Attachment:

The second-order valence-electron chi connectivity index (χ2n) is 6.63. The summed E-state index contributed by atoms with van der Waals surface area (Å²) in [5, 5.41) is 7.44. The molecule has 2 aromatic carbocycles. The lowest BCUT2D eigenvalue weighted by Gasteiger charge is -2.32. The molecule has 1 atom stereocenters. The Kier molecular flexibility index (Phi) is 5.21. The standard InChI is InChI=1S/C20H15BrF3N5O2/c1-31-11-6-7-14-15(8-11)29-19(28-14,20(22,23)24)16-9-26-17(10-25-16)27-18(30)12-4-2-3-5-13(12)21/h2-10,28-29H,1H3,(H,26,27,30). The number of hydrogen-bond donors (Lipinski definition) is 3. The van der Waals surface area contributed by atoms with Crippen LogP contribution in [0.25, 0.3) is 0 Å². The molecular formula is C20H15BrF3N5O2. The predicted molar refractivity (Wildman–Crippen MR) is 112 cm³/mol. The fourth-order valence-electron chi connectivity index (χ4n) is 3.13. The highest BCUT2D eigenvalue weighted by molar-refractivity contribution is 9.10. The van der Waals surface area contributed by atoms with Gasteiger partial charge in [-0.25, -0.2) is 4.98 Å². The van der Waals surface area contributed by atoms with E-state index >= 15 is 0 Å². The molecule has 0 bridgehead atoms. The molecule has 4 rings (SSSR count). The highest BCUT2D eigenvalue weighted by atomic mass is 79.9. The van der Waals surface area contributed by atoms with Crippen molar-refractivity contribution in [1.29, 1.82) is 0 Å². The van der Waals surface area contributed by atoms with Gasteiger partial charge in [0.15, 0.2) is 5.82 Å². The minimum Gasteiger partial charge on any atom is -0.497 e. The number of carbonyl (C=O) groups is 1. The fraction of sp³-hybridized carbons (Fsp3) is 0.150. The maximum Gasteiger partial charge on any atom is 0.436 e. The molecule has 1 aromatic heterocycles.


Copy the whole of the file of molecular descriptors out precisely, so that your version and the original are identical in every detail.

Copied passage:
The second-order valence-electron chi connectivity index (χ2n) is 6.63. The summed E-state index contributed by atoms with van der Waals surface area (Å²) in [5, 5.41) is 7.44. The molecule has 2 aromatic carbocycles. The lowest BCUT2D eigenvalue weighted by Gasteiger charge is -2.32. The molecule has 1 atom stereocenters. The Kier molecular flexibility index (Phi) is 5.21. The standard InChI is InChI=1S/C20H15BrF3N5O2/c1-31-11-6-7-14-15(8-11)29-19(28-14,20(22,23)24)16-9-26-17(10-25-16)27-18(30)12-4-2-3-5-13(12)21/h2-10,28-29H,1H3,(H,26,27,30). The number of hydrogen-bond donors (Lipinski definition) is 3. The van der Waals surface area contributed by atoms with Crippen LogP contribution in [0.25, 0.3) is 0 Å². The molecular formula is C20H15BrF3N5O2. The predicted molar refractivity (Wildman–Crippen MR) is 112 cm³/mol. The fourth-order valence-electron chi connectivity index (χ4n) is 3.13. The highest BCUT2D eigenvalue weighted by molar-refractivity contribution is 9.10. The van der Waals surface area contributed by atoms with Gasteiger partial charge in [-0.25, -0.2) is 4.98 Å². The van der Waals surface area contributed by atoms with E-state index >= 15 is 0 Å². The molecule has 0 bridgehead atoms. The molecule has 4 rings (SSSR count). The highest BCUT2D eigenvalue weighted by atomic mass is 79.9. The van der Waals surface area contributed by atoms with Crippen molar-refractivity contribution in [1.29, 1.82) is 0 Å². The van der Waals surface area contributed by atoms with Gasteiger partial charge in [0.15, 0.2) is 5.82 Å². The minimum Gasteiger partial charge on any atom is -0.497 e. The number of carbonyl (C=O) groups is 1. The fraction of sp³-hybridized carbons (Fsp3) is 0.150. The maximum Gasteiger partial charge on any atom is 0.436 e. The molecule has 1 aromatic heterocycles.